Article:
Monday, December 22, 2014

Charles F. Smith bio

I am not aware of any existing full length of biographies of Charles Ferguson Smith. Dying from an infected non-combat wound in April 1862, the well regarded general's career trajectory is an interesting Civil War might-have-been. Next summer, McFarland is publishing Allan Mesch's Teacher of Civil War Generals: Major General Charles Ferguson Smith, Soldier and West Point Commandant. Mesch is a new name to me and biography is one of the publisher's more uneven Civil War categories so who knows what to expect with this one. I suppose the book's most intriguing line of inquiry will be its examination of Smith's relationship with Grant, one most often characterized in the literature as generous mentoring of a rising star. With so many examples of rank jealousy and backstabbing in Civil War high commands, Smith apparently cheerfully served under an admiring Grant, who was greatly inferior in age and pre-war army position and reputation.  How closely aligned the major Grant biographies are on this narrative I don't know, but I plan on giving Mesch's study a go.

8 comments:

  1. John FoskettDecember 22, 2014

    Drew: "Uneven" is a good (if diplomatic) way of describing McFarland biographies. Smith should be an interesting character, although I have no idea what, if any, primary source material he left and although he died early in the War. For what it's worth, the author has a blog site. In fact, here's an entry into which Smith's name crept regarding Gwynne's Rebel Yell bio of Jackson.

    http://salient-points.blogspot.com/2014/12/rebel-yell-violence-passion-and.html

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    1. Thanks. I wasn't aware of that blog. Though posts are few and far between, it's been going for quite a while.

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  2. Hi Drew: The second volume of a projected three volume biography on George Crook by Paul Magid,The Gray Fox: George Crook and the Indian Wars (Univ. Oklah. Press), will be out in coming April. Also the first published life of German-born Major General Godfrey Weitzel by one G. William Quatman, The Young General and the Fall of Richmond: The Life and Career of Godfrey Weitzel (Ohio Univ. Press), scheduled for publication in February 2015.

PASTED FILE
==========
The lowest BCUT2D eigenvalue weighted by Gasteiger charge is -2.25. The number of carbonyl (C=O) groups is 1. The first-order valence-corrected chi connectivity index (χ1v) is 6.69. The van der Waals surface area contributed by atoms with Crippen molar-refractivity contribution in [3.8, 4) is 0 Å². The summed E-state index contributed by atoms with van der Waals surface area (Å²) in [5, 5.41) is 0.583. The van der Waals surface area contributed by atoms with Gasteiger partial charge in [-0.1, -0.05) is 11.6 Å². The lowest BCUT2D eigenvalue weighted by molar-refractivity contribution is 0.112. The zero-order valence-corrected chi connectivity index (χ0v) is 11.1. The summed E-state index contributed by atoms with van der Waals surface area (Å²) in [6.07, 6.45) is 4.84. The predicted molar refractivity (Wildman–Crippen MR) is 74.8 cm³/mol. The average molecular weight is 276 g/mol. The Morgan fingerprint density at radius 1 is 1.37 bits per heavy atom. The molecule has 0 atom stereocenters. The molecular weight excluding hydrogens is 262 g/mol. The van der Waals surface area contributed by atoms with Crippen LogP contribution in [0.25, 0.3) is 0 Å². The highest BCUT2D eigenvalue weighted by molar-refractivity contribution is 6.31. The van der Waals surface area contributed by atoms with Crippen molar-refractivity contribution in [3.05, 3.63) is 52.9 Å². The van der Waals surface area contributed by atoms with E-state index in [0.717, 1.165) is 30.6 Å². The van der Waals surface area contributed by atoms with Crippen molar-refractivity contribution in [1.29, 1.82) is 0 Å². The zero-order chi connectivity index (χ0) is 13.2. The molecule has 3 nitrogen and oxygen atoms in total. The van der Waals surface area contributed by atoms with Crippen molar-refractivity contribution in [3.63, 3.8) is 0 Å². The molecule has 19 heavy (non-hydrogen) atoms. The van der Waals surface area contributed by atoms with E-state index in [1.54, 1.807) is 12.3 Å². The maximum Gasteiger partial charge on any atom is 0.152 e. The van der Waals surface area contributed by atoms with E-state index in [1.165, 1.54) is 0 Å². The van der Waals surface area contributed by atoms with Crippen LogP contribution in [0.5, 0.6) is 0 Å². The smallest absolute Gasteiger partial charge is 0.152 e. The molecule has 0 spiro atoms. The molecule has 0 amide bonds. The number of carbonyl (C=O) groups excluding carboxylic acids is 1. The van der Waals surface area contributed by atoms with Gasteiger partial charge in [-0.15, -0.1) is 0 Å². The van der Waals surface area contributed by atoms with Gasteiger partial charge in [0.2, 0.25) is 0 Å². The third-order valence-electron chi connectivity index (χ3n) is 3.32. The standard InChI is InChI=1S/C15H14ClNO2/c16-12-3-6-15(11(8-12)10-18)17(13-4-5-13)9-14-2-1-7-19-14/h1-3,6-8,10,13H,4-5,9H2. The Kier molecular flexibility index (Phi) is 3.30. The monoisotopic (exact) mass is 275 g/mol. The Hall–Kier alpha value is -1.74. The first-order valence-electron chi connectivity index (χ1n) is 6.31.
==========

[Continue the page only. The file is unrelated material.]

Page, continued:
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    1. Hi Stefan,
      The Weitzel bio is definitely on my radar. I am hoping the focus isn't so overwhelmingly on the Richmond front as the title seems to indicate.

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    2. John FoskettDecember 26, 2014

      I am very interested in the Weitzel book, although for an unusual reason. My ancestor Isaac Foskett served with the Army of the Potomac in Co. C and then Co. D of the U.S. Engineer battalion from 1861-64. While he was in Co. C, his company commander for a time was Lieutenant Godrey Weitzel.

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  3. Hope so too, Drew. Am much more interested in Weitzel's service in the West under Butler and Banks. Wonder if Mr. Quatman (a distant relative of the general) made use of the recently auctioned Weitzel Papers... AFAIK, Art Bergeron had a Weitzel bio in the works when he became gravely ill...

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  4. I just wonder how much 'there' is 'there' for Charles Smith in the Civil War. If he can write wonderfully and detailed like Ecelbarger did on Frederick Lander (who also died early in the Civil War) it might be worthwhile.

    But McFarland and its absurd prices on Paperback keeps me away from them anyway.

    Chris

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  5. Thanks for the interest in my biography on Major General Charles F. Smith. The book is due to be published in Spring/Summer 2015. It covers his life from his time as a West Point plebe to his death in April 1862 in Savannah, TN. I became interested in Smith because of his influence on Grant and other generals. He was very well repected and my research failed to uncover any criticisms. The book uses unpublished letters from Smith to friends and family. It also covers the incident at the Tilghman House in Paducah, the charge at Fort Donelson, and the injury that ultimately cost him his life. I hope to write more biographies of little known Civil War officers.

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